Bankers Get Full Ride on HVCC
The way loan brokers are feeling these days they've lost the HVCC war and banks won and it's probably just a matter of time before the entire brokerage sector evaporates into thin air. That's the worst-case scenario. The final chapter has yet to be written for brokers. But the new Home Valuation Code of Conduct rule that went into effect May 1 is certainly a win-win for the nation's mega-lenders, especially those with appraisal management companies. Which mega-banks have AMCs? According to our sister publication, American Banker, it's the big four of residential finance: Wells Fargo, Bank of America, Chase and Citigroup, all of which (of course) are beneficiaries of TARP money.
And what exactly is an appraisal management firm and what do AMCs have to do with the new HVCC? First let's talk about the HVCC. The way loan brokers view it HVCC is a regulation jammed down the throat of the GSEs by New York attorney general Andrew Cuomo, who sees brokers at the crux of the nation's mortgage meltdown.
HVCC prohibits any and all loan brokers from ordering appraisals on a home whose funding they are facilitating. Just to be fair, HVCC also prohibits retail loan officers at mortgage banking firms (including banks and thrifts) from ordering appraisals. The fear is that there could be a "conflict of interest" because a broker or LO might be able to influence the home valuation by choosing an appraisal firm that's friendly to them, one that can "bring in" the appraisal so it doesn't screw up the house sale because the said appraisal is less than the home's sale price.
But wait, HVCC allows the underwriting department of a retail lender (a bank, for example) to order the appraisal. And as we all know there is a "Chinese Wall" between the retail LO and the underwriting department. Right? Correct - and that's why at Christmas time LOs give nice bonuses to their favorite (read: compliant) processors.
But there's more: HVCC allows a retail lender to obtain an appraisal through an AMC even if that lender's parent owns part of the AMC. Sounds like a conflict of interest to me. Oh, and brokers have to pay AMCs because only AMCs can order appraisals, that is, if you're a broker.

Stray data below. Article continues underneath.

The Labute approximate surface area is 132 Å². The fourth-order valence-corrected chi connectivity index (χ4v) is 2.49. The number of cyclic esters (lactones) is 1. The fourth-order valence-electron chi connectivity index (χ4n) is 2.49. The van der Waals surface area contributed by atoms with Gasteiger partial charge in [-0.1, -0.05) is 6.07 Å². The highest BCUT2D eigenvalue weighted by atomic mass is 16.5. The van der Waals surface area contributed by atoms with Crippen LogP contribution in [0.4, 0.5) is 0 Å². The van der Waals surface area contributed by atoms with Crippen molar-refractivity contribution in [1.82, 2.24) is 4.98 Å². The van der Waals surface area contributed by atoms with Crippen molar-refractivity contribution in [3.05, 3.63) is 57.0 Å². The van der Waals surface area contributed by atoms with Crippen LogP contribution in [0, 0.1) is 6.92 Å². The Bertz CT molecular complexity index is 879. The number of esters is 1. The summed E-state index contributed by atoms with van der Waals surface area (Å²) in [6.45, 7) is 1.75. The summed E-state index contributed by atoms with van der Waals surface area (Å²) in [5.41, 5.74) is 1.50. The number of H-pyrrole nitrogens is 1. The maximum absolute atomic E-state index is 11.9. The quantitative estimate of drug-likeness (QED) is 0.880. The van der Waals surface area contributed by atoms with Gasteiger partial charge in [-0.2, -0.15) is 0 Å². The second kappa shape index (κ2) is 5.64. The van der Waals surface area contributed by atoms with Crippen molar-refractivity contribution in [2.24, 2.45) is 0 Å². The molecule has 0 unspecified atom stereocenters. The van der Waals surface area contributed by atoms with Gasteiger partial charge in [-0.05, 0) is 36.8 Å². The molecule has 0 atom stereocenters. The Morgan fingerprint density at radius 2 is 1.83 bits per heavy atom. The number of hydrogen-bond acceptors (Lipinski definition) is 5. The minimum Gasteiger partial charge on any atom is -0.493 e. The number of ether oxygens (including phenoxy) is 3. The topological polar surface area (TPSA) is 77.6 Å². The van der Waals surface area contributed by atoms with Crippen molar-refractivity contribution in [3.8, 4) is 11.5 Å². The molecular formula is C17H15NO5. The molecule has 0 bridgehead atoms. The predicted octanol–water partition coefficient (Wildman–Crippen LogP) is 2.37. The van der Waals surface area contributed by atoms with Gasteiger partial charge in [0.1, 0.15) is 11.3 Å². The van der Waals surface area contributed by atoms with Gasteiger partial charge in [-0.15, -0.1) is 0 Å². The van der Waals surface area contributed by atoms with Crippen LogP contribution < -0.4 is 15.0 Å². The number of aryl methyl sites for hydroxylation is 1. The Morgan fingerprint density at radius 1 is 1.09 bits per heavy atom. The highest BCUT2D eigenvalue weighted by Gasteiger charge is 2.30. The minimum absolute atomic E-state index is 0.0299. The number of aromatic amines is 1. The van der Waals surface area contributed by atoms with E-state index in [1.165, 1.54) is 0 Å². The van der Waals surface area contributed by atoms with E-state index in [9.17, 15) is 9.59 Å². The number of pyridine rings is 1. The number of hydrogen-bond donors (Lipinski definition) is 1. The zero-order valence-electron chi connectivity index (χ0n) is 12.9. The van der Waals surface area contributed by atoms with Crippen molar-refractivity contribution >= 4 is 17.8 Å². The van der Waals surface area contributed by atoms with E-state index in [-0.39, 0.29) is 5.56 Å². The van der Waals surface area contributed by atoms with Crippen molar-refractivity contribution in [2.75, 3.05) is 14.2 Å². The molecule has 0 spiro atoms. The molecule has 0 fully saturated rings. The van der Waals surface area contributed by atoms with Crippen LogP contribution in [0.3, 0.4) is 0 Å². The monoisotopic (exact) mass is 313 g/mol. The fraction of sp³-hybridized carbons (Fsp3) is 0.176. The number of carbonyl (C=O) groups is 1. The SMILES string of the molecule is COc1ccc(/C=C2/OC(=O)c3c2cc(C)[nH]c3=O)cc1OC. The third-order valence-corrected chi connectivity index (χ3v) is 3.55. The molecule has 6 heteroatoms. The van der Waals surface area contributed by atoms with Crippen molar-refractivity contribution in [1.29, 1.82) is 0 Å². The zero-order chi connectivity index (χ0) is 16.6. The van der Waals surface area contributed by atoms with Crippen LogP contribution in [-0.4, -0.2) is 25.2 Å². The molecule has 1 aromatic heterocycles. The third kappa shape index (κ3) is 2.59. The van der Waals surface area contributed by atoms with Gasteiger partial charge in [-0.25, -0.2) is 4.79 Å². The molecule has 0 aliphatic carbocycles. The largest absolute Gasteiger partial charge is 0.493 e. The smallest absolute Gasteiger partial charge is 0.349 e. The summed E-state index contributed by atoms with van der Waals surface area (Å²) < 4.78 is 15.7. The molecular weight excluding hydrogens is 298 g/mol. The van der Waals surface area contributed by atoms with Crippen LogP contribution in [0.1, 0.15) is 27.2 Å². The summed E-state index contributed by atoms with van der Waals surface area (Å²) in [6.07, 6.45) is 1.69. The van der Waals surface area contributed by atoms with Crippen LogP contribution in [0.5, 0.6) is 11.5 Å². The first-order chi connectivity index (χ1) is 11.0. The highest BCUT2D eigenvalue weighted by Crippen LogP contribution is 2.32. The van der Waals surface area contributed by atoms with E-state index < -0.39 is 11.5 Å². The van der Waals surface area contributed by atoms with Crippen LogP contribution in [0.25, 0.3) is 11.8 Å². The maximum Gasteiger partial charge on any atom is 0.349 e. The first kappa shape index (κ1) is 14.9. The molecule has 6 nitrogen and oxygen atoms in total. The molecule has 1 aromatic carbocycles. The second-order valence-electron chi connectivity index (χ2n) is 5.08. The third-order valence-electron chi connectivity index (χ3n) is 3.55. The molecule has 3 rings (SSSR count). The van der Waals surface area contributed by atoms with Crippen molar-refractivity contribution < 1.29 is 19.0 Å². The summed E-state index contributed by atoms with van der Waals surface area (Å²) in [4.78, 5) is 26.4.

If the regulators wanted to get HVCC right they would ban banks (thrifts, etc.) from owning AMCs outright. Banks should be allowed to have in-house appraisal departments to review appraisals - but not to perform them. In my mind that task only should be done by an independent arms-length appraisal firm. Then and only then can the system have the appearance of being "clean."
Then there's the whole mystery of what exactly an AMC is. I asked the question of Bill Garber of the Appraisal Institute in Washington, a trade group that represents appraisers. "HVCC doesn't define AMCs," he told me. Also, no one regulates AMCs either. (How did that one get past Cuomo?)
Legislation is pending in Washington that would both define AMCs and set up state regulation of these entities. Hopefully, it will pass. But in the meantime brokers and retail LOs can't order up appraisals. Marc Savitt, president of the National Association of Mortgage Brokers, is hopping mad about HVCC because every time he facilitates a loan his shop has to pay $150 to an AMC. He can either front the money himself or ask the consumer for it. A retail loan processor can order an appraisal using an AMC that his parent owns a piece of. Sweet.
This comes from a Connecticut-based mortgage broker: "We are not operating on a level playing field. Processors at mortgage banking firms are allowed to interact with appraisers. It is only brokers who are cut off entirely.
There are mortgage banking firms out there who are actively and aggressively now recruiting LOs from brokers, saying they do not have to comply with HVCC. What a mess!"
There's one silver lining (possibly) in all this HVCC hoopla. According to Mr. Garber, the reg expires in 18 months and Fannie Mae and Freddie Mac can do whatever they want after that. But will loan brokers still be around?
Paul Muolo can be e-mailed at Paul.Muolo@SourceMedia.com.